US unveils $4bn autonomous vehicle initiative

The Department of Transportation is looking into the regulatory obstacles for self-driving vehicles, and plans to introduce a uniform set of laws for all 50 states

Transport Secretary Anthony Foxx takes a trip in a Google self-driving car with Google Chairman Eric Schmidt. Carmakers have previously been daunted by the idea of having to design autonomous vehicles that meet separate sets of regulations in each of the 50 US states

The US Department of Transportation has proposed a 10-year, $3.9bn initiative to speed up the adoption of autonomous vehicles across the US by implementing a uniform set of rules for all 50 states. Doing so, according to Secretary of Transportation Anthony Foxx, will reduce human error and address some of the country’s infrastructure problems.

Speaking at the North American International Auto Show in Detroit, Foxx said the country’s transportation infrastructure would be unable to accommodate a future in which 75 percent of the population lived in one of 11 US “megacities” by the year 2045. “If the government doesn’t change its ways, drivers in the future won’t be moving on our highways, they will be crawling”, he said.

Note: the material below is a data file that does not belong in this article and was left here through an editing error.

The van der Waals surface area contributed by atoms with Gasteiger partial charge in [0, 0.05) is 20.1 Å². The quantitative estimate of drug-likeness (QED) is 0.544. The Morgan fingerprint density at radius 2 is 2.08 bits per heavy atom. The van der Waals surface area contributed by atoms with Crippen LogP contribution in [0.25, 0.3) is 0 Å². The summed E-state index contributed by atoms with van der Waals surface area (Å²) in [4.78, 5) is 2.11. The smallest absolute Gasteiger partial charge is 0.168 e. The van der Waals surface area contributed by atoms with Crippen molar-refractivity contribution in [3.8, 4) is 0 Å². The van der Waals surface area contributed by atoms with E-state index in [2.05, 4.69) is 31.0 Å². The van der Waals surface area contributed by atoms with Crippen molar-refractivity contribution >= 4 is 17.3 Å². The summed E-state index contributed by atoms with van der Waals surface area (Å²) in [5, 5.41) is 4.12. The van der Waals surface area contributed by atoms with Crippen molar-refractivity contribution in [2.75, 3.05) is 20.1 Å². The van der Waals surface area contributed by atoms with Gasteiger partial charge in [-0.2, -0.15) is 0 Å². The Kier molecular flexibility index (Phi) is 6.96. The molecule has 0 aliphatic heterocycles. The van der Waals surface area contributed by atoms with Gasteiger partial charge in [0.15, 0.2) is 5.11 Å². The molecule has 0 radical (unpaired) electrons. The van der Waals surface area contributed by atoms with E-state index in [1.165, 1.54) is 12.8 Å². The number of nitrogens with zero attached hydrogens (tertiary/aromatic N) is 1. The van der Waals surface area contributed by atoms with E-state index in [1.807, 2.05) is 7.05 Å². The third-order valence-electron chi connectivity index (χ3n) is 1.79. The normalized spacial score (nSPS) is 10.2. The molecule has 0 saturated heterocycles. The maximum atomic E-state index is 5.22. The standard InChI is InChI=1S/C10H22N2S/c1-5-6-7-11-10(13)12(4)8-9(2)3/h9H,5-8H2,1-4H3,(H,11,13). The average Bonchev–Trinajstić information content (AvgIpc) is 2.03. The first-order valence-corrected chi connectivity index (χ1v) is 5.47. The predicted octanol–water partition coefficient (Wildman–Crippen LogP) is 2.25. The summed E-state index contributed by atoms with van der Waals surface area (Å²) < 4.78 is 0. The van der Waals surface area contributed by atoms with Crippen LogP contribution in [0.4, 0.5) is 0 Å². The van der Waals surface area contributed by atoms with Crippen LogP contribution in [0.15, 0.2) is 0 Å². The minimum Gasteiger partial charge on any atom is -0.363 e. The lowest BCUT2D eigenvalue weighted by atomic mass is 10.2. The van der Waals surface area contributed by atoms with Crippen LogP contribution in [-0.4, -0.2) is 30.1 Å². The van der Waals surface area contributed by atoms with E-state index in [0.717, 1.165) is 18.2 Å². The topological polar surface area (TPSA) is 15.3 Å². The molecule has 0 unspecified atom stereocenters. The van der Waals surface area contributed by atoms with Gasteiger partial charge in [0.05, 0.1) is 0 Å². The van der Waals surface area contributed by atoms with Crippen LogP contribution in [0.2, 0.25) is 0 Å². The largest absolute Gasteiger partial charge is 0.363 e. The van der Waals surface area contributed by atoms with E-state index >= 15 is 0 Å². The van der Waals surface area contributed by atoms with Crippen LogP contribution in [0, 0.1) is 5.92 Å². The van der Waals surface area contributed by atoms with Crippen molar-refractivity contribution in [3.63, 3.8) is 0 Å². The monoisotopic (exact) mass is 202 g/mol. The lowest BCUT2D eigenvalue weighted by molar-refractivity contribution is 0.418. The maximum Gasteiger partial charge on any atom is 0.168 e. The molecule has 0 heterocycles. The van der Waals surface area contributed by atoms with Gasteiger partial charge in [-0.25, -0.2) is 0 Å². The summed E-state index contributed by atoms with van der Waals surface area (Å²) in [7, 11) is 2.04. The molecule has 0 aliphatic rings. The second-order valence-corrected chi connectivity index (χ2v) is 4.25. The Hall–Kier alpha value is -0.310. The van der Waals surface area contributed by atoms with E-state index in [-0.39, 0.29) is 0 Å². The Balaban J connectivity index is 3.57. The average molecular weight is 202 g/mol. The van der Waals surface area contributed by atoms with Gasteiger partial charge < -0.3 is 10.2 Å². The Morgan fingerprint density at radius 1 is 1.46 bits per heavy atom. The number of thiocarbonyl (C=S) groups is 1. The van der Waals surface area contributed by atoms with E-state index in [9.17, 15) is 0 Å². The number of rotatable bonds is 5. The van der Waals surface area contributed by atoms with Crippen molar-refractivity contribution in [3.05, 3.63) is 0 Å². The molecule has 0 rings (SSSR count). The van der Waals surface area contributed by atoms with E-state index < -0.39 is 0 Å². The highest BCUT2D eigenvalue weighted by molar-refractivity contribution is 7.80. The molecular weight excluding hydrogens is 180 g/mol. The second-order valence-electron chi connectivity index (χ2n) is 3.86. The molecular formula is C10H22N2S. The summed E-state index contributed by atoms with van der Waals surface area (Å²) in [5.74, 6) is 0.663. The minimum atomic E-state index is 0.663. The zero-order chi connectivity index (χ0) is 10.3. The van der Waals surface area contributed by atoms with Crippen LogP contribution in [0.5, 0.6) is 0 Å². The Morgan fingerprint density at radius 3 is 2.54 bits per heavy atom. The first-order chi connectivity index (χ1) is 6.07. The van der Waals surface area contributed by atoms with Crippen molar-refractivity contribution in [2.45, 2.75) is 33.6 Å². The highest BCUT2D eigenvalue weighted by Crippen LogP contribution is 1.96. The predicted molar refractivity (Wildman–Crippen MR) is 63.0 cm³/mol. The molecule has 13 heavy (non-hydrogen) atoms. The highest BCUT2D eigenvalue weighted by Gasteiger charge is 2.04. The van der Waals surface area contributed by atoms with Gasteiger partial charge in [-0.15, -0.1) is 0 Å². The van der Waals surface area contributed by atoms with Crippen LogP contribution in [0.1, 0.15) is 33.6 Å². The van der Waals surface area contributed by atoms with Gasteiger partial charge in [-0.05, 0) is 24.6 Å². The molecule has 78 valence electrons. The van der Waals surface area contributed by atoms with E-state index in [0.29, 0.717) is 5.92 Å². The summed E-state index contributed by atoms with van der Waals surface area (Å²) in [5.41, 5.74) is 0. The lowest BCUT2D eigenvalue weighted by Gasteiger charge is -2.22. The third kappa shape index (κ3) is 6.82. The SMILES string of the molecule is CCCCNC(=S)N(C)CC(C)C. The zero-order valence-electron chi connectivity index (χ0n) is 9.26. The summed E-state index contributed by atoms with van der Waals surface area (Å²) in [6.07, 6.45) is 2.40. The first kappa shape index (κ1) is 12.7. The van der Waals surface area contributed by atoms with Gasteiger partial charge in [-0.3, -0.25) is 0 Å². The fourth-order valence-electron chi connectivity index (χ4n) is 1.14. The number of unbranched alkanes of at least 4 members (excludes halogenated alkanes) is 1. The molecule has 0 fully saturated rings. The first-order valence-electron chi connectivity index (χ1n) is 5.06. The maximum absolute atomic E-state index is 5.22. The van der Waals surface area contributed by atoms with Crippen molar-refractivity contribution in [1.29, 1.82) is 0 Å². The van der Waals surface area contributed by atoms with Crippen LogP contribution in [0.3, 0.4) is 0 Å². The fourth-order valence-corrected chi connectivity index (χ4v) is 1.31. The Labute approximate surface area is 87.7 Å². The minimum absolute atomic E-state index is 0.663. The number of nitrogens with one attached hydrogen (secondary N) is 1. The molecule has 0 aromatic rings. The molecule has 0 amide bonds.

The proposal to implement a uniform set of laws was welcomed by carmakers

The proposal to implement a uniform set of laws was welcomed by carmakers, many of them familiar with the difficulties of juggling multiple sets of rules and regulations. Backed by Google, Tesla, Ford, GM and Volvo, Foxx and his team will spend the next six months finalising the laws.

Regulatory hurdles have been cited by many in the business as one of the issues standing in the way of increased adoption, and Volvo felt strongly enough about it that it issued a statement on the topic last year. In the statement, Håkan Samuelsson, President and Chief Executive of Volvo Cars, said: “The absence of one set of rules means carmakers cannot conduct credible tests to develop cars that meet all the different guidelines of all 50 US states.”

This week’s statement signals to those in the same position as Volvo that their concerns have been noted. “We are bullish on automated vehicles”, said Foxx. “We are on the cusp of a new era in automotive technology with enormous potential to save lives, reduce greenhouse gas emissions, and transform mobility for the American people.”